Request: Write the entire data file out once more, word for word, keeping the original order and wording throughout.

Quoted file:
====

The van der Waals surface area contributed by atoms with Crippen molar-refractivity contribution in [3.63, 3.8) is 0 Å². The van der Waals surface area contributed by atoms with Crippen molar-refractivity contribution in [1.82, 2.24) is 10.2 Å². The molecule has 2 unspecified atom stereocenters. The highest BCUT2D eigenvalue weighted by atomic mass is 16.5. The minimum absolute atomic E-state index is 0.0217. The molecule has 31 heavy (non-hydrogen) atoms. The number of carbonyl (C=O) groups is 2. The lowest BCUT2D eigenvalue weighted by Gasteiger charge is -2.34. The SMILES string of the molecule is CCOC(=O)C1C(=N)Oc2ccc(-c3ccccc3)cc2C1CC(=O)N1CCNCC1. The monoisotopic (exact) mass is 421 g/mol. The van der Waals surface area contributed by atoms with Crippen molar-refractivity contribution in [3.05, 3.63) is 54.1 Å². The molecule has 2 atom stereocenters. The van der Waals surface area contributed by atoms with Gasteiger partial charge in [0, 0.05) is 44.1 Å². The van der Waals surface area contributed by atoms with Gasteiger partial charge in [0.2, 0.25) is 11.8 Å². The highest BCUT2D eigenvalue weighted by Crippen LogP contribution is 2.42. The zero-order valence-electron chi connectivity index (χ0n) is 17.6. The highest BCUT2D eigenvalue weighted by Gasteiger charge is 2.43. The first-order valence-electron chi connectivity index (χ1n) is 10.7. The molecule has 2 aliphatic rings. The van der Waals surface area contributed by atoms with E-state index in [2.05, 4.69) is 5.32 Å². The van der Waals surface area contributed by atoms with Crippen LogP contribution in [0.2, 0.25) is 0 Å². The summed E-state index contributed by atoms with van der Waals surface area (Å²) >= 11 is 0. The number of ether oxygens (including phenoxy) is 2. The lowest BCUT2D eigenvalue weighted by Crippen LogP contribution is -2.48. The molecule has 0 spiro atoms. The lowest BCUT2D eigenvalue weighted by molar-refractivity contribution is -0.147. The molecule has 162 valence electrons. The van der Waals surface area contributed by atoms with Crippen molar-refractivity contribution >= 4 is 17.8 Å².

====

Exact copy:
The van der Waals surface area contributed by atoms with Crippen molar-refractivity contribution in [3.63, 3.8) is 0 Å². The van der Waals surface area contributed by atoms with Crippen molar-refractivity contribution in [1.82, 2.24) is 10.2 Å². The molecule has 2 unspecified atom stereocenters. The highest BCUT2D eigenvalue weighted by atomic mass is 16.5. The minimum absolute atomic E-state index is 0.0217. The molecule has 31 heavy (non-hydrogen) atoms. The number of carbonyl (C=O) groups is 2. The lowest BCUT2D eigenvalue weighted by Gasteiger charge is -2.34. The SMILES string of the molecule is CCOC(=O)C1C(=N)Oc2ccc(-c3ccccc3)cc2C1CC(=O)N1CCNCC1. The monoisotopic (exact) mass is 421 g/mol. The van der Waals surface area contributed by atoms with Crippen molar-refractivity contribution in [3.05, 3.63) is 54.1 Å². The molecule has 2 atom stereocenters. The van der Waals surface area contributed by atoms with Gasteiger partial charge in [0, 0.05) is 44.1 Å². The van der Waals surface area contributed by atoms with Gasteiger partial charge in [0.2, 0.25) is 11.8 Å². The highest BCUT2D eigenvalue weighted by Crippen LogP contribution is 2.42. The zero-order valence-electron chi connectivity index (χ0n) is 17.6. The highest BCUT2D eigenvalue weighted by Gasteiger charge is 2.43. The first-order valence-electron chi connectivity index (χ1n) is 10.7. The molecule has 2 aliphatic rings. The van der Waals surface area contributed by atoms with E-state index in [2.05, 4.69) is 5.32 Å². The van der Waals surface area contributed by atoms with Crippen LogP contribution in [0.2, 0.25) is 0 Å². The summed E-state index contributed by atoms with van der Waals surface area (Å²) >= 11 is 0. The number of ether oxygens (including phenoxy) is 2. The lowest BCUT2D eigenvalue weighted by Crippen LogP contribution is -2.48. The molecule has 0 spiro atoms. The lowest BCUT2D eigenvalue weighted by molar-refractivity contribution is -0.147. The molecule has 162 valence electrons. The van der Waals surface area contributed by atoms with Crippen molar-refractivity contribution >= 4 is 17.8 Å².